Tomorrow’s the anniversary of the Allies taking Palermo (1943), the Pied Piper of Hamelin (maybe (1376), the death of John Dillinger (1934) and Switzerland’s Dornach Battle Commemoration (1499).  Birth anniversaries include journalist and etiquette expert Amy Vanderbilt (1908), artist Alexander Calder (1898) and geneticist Gregor Mendel (1822).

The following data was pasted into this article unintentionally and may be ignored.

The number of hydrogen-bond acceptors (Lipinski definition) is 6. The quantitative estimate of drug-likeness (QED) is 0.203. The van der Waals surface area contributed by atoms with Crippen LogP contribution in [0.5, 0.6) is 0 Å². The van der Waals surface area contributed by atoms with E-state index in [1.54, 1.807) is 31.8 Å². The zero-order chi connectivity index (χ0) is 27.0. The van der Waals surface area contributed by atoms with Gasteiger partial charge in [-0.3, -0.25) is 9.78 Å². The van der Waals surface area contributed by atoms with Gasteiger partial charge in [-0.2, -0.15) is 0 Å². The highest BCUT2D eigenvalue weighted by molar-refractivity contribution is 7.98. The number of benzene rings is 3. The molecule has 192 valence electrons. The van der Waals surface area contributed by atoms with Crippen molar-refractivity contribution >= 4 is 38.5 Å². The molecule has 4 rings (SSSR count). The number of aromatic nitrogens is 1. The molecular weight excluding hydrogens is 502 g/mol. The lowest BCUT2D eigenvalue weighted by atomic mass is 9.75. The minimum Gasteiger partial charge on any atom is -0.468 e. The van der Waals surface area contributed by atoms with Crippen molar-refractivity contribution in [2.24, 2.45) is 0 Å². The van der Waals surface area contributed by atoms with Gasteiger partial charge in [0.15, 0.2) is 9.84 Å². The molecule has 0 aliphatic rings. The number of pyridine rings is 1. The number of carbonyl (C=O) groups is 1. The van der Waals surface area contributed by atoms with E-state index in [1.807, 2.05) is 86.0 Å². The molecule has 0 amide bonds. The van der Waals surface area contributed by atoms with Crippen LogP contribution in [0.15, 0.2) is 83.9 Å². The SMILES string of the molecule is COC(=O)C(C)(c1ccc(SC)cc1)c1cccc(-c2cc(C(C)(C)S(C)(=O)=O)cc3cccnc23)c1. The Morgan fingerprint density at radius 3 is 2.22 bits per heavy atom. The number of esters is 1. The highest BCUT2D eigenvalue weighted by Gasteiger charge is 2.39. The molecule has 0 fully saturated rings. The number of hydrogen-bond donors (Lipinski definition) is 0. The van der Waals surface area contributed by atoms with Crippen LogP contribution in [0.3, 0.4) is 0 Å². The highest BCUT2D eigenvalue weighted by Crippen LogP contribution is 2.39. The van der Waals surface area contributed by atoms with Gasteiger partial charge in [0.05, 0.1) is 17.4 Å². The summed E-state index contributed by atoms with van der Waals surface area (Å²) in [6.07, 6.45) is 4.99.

The art of American Modern Art and Design in Pittsburgh was pretty much headed by CMU professor Samuel Rosenberg in the 1950’s.  Professor Rosenberg taught at both CMU and the Young Men and Women’s Hebrew Association for about 40 years and personally created over 500 pieces of art.  His artwork was even displayed in the 1939 World’s Fair.  To teach his students, Samuel created pieces in this style to show them the technique.  A dozen of these works by him, his colleagues and students have been assembled at Concept Art Gallery in Regent Square that runs through September 20.  There was a lot of corporate money here in Pittsburgh before they all started to bail on us starting in the 1960’s, so there was a lot of artists and designers being brought in for corporate offices in the 1950’s and 1960’s..  In addition to the artwork, there is classic modern design in furniture and accessories from the period as well.  More info at their website or by calling 412-242-9200.